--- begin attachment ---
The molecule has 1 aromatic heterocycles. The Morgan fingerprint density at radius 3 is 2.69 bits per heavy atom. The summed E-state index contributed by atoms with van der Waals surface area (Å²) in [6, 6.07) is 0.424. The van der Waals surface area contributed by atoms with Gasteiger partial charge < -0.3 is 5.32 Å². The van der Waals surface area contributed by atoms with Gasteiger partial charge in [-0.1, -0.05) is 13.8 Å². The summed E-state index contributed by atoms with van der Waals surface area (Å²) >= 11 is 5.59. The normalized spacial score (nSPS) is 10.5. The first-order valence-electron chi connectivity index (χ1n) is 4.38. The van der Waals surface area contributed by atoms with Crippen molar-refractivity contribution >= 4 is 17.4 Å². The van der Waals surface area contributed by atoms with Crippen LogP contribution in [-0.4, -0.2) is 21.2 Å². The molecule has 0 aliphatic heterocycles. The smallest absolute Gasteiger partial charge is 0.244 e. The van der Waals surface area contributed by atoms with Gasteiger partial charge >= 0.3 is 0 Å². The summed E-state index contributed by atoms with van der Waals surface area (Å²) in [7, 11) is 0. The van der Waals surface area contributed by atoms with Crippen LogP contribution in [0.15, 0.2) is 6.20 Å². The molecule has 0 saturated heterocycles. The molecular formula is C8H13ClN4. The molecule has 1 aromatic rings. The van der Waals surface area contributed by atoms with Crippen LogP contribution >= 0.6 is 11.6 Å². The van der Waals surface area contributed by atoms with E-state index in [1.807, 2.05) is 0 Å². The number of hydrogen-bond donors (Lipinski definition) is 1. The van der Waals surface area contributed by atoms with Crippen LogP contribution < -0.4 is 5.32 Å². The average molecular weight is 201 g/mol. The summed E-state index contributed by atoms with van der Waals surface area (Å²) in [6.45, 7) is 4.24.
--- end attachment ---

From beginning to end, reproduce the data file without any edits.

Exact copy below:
The molecule has 1 aromatic heterocycles. The Morgan fingerprint density at radius 3 is 2.69 bits per heavy atom. The summed E-state index contributed by atoms with van der Waals surface area (Å²) in [6, 6.07) is 0.424. The van der Waals surface area contributed by atoms with Gasteiger partial charge < -0.3 is 5.32 Å². The van der Waals surface area contributed by atoms with Gasteiger partial charge in [-0.1, -0.05) is 13.8 Å². The summed E-state index contributed by atoms with van der Waals surface area (Å²) >= 11 is 5.59. The normalized spacial score (nSPS) is 10.5. The first-order valence-electron chi connectivity index (χ1n) is 4.38. The van der Waals surface area contributed by atoms with Crippen molar-refractivity contribution >= 4 is 17.4 Å². The van der Waals surface area contributed by atoms with Crippen LogP contribution in [-0.4, -0.2) is 21.2 Å². The molecule has 0 aliphatic heterocycles. The smallest absolute Gasteiger partial charge is 0.244 e. The van der Waals surface area contributed by atoms with Gasteiger partial charge >= 0.3 is 0 Å². The summed E-state index contributed by atoms with van der Waals surface area (Å²) in [7, 11) is 0. The van der Waals surface area contributed by atoms with Crippen LogP contribution in [0.15, 0.2) is 6.20 Å². The molecule has 0 saturated heterocycles. The molecular formula is C8H13ClN4. The molecule has 1 aromatic rings. The van der Waals surface area contributed by atoms with Crippen LogP contribution >= 0.6 is 11.6 Å². The van der Waals surface area contributed by atoms with E-state index in [1.807, 2.05) is 0 Å². The number of hydrogen-bond donors (Lipinski definition) is 1. The van der Waals surface area contributed by atoms with Crippen LogP contribution < -0.4 is 5.32 Å². The average molecular weight is 201 g/mol. The summed E-state index contributed by atoms with van der Waals surface area (Å²) in [6.45, 7) is 4.24.